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Exercises to Reduce Back Pain

June 9, 2019 by

If you suffer from back pain, you have probably gone through a lot of trial and error to help alleviate the discomfort. However, there are simple but powerful exercises that you can do to help address your chronic pain. Doing these exercises can also be helpful for people who spend an excessive amount of time sitting every day, despite the presence of back pain.

Studies have shown that prolonged sitting has negative impacts on your health, including the fact that it is a risk factor for chronic disease, premature aging, and even early death. This is because it stops several basic bodily functions from occurring at the cellular level. Excessive sitting, especially if you do not have correct posture, can actually be a primary cause for back pain.

While you are sitting, you are putting 40-90% more pressure and stress on your back than when you are standing. When you curve your back forward while you’re sitting, it can also contribute to body pain in other areas such as your neck, jaw, shoulders, shins, and knees. It may also lead to headaches. When your posture is not correct, it can lead to chronic pain and the shortening of your muscles in the front of your body and the muscles in the back of your neck.

“Foundation Training” teaches your core muscles how to work together, which is actually how the human body is designed to move. When you are able to integrate the chains of muscles in your body, you can strengthen and realign your core and spine, which can help decrease existing back pain. The good thing about this is that there is no equipment required, so you can practice the exercises anywhere at no cost.

How to Practice Foundation Training

There are three primary principles of Foundation Training.

Anchoring – This involves doing the exercises while barefoot and walking barefoot as frequently as you can. While barefoot, be mindful of pushing your feet into the ground. Pushing back against gravity and seeing your feet as “anchors” to your body helps you activate the muscles in your toes, arches, and ankles.

Decompression – With this, you are actively lifting your rib cage up, whicn engages your sternocleidomastoid muscles, which help in the movement of the rotation of your neck and head. You also want to breathe into your rib cage while you are activating the muscles in your core. When you exhale, keep your abdomen lifted.

Integration – Foundation exercises integrate the muscular chains in your body. By doing these exercises, most people feel a difference in their muscles and pain within one to two weeks. After three weeks, profound differences are often noticed, especially if you are practicing the exercises for five to 10 minutes each day. Because you aren’t exercising your muscles to the point of straining them, you do not need to worry about a recovery period because you are not breaking down microfibers in your muscles that need time to repair.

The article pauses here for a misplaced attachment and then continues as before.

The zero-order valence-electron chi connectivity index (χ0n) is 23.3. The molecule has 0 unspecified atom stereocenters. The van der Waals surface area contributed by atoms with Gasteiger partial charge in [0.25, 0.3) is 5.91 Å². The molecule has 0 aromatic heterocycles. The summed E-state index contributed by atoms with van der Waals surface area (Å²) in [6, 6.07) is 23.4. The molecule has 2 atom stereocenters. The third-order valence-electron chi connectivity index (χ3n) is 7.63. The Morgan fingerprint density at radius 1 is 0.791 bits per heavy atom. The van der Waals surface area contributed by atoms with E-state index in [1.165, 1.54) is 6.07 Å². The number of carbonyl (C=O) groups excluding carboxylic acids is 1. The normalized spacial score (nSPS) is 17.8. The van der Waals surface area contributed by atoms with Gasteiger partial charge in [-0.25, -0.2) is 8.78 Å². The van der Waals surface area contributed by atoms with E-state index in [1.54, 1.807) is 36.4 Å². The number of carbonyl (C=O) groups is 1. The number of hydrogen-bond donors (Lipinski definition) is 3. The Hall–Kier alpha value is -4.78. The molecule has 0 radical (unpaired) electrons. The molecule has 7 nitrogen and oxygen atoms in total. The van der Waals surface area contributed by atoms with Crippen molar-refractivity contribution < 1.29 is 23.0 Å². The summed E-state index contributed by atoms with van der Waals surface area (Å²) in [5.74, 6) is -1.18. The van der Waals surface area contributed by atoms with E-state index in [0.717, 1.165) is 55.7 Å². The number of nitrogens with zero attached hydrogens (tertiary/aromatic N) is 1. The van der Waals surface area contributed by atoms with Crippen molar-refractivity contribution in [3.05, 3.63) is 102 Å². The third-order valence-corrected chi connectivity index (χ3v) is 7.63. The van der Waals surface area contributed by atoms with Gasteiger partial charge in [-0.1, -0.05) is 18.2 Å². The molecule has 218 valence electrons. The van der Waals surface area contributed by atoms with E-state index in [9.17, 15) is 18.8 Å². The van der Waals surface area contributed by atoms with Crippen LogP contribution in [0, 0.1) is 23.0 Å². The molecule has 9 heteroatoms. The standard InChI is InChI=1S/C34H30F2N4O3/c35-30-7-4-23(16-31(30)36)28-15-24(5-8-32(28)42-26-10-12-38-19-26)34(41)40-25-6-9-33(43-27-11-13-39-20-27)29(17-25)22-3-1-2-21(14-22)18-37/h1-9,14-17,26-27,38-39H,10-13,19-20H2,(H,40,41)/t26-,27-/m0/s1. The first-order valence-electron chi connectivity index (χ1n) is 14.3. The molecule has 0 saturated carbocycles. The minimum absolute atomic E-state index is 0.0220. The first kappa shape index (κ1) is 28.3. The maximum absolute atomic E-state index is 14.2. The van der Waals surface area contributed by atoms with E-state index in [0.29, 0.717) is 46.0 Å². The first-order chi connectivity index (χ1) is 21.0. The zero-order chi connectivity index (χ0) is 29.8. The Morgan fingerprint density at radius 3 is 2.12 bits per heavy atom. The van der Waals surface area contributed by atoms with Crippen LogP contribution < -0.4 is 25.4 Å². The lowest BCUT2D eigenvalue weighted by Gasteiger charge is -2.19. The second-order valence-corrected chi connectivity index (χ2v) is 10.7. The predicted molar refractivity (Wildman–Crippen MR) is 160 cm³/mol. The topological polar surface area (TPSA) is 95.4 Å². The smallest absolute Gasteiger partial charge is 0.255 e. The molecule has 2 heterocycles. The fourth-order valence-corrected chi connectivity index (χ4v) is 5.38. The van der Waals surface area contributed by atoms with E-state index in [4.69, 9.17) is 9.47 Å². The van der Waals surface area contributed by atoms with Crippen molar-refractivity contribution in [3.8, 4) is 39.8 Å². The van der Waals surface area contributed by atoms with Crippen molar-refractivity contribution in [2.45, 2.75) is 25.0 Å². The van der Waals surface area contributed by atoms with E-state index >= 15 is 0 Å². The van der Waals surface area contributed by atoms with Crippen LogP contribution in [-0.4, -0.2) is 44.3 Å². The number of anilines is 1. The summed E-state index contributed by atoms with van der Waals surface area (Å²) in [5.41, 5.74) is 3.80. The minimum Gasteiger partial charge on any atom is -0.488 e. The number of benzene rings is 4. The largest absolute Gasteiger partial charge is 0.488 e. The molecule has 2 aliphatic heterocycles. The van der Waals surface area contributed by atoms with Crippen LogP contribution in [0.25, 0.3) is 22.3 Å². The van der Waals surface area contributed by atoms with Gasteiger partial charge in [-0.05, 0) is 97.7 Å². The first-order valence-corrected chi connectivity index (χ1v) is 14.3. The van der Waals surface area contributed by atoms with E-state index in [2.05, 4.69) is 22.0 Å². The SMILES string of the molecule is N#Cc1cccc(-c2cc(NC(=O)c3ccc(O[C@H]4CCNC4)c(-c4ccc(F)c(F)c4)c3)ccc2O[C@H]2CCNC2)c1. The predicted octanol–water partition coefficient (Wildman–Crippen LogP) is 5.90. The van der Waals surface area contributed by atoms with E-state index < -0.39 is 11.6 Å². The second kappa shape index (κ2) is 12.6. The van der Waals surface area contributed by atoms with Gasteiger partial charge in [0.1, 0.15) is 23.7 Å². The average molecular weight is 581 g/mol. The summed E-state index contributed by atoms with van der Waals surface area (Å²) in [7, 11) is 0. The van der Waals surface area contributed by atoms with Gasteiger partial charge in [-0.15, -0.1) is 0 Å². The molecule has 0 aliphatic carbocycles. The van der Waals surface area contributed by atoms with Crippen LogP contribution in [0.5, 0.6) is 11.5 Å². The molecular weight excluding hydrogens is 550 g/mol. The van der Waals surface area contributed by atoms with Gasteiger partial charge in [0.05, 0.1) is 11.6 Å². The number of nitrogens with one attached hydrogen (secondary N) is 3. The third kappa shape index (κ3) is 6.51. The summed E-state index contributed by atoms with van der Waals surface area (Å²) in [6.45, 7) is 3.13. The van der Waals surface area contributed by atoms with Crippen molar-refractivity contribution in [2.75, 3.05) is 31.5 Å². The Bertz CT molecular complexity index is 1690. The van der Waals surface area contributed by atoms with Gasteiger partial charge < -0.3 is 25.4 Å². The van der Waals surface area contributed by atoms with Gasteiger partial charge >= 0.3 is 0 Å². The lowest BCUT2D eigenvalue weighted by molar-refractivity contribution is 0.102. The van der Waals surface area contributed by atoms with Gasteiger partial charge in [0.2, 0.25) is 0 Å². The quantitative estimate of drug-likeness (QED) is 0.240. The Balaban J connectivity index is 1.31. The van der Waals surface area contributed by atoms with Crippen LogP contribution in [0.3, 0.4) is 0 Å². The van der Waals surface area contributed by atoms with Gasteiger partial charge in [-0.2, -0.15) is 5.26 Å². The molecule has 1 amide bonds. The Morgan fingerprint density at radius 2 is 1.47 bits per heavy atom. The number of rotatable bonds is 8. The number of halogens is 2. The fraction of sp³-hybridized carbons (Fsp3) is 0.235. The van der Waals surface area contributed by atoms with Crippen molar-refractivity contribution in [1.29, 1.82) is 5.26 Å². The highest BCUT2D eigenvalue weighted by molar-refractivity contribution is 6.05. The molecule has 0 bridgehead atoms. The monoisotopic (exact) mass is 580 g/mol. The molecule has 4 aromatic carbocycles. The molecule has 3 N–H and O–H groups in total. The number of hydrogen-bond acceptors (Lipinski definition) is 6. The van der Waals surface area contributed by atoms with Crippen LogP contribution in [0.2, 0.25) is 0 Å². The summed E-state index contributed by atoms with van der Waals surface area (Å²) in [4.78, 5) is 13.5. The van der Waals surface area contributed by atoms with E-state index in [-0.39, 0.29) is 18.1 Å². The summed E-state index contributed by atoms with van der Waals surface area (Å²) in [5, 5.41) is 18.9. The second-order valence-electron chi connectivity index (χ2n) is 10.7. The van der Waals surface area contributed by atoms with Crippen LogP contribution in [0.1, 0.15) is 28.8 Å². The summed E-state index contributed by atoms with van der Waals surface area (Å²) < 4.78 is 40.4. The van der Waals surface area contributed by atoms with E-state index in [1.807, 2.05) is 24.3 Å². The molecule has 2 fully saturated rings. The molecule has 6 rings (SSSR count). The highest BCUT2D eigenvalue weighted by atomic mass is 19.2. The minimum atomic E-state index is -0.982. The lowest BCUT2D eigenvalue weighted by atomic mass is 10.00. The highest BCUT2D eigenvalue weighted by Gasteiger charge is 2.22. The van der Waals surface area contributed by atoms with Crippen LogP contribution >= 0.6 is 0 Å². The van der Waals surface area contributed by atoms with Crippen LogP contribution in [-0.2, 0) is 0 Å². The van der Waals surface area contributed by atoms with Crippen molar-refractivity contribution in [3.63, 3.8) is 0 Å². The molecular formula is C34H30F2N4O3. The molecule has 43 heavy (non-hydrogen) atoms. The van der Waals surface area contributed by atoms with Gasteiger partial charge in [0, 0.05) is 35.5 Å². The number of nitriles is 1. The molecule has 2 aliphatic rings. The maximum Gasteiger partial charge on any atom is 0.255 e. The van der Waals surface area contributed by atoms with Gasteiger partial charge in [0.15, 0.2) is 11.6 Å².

Rather, you’re repatterning, which means you are teaching your body how to move better. Doing exercises that improve your posture such as the exercises in Foundation Exercises are an important part of properly supporting your body on an everyday basis, and will help you safely perform high-intensity exercises without putting yourself at risk for injury.

This stretch helps reinforce the correct movement of your spine while strengthening your back by distributing your weight through the muscle chains in the back of your body. This makes your weight shift back to your heels and pushes your pelvis out. This helps lengthen your hip flexors, which is a major factor in the strength of your core. Having powerful hips gives you flexibility, athletic ability, and balance.

1. Stand with your feet shoulder-width apart and thrust your hips out behind you while lengthening your abdomen and widening your chest. Stretch your arms backward and point your thumbs out. You should feel a stretch in your lower back while doing this pose, and hold it for 20-30 seconds.

2. Next, move your arms as high as possible overhead with your thumbs facing inward toward each other, while pushing your hips back and lengthening the muscles in your back. You should feel the stretch in your back. Engage your hamstrings by pushing your knees together and slightly straightening your legs.

3. Then, walk your hands forward with your feet on the floor so your body is in the shape of a V. Push your hips up and back until you feel a deep stretch between your hips and your hands. Make sure that your knees remain slightly bent while you are doing this stretch.

4. Finally, place your hands on your shins, while holding your weight on your heels. Widen your chest by squeezing your shoulder blades together while you gradually raise your chest and extend your back. You will start to feel the muscles in your lower back stretch, at which time you need to push your hands out behind you and push your knees back so your weight is maintained on your heels.

Holding all of these poses for 20-30 seconds can reduce back pain naturally and in a very inexpensive way. You can do these exercises any time you feel back pain coming on.

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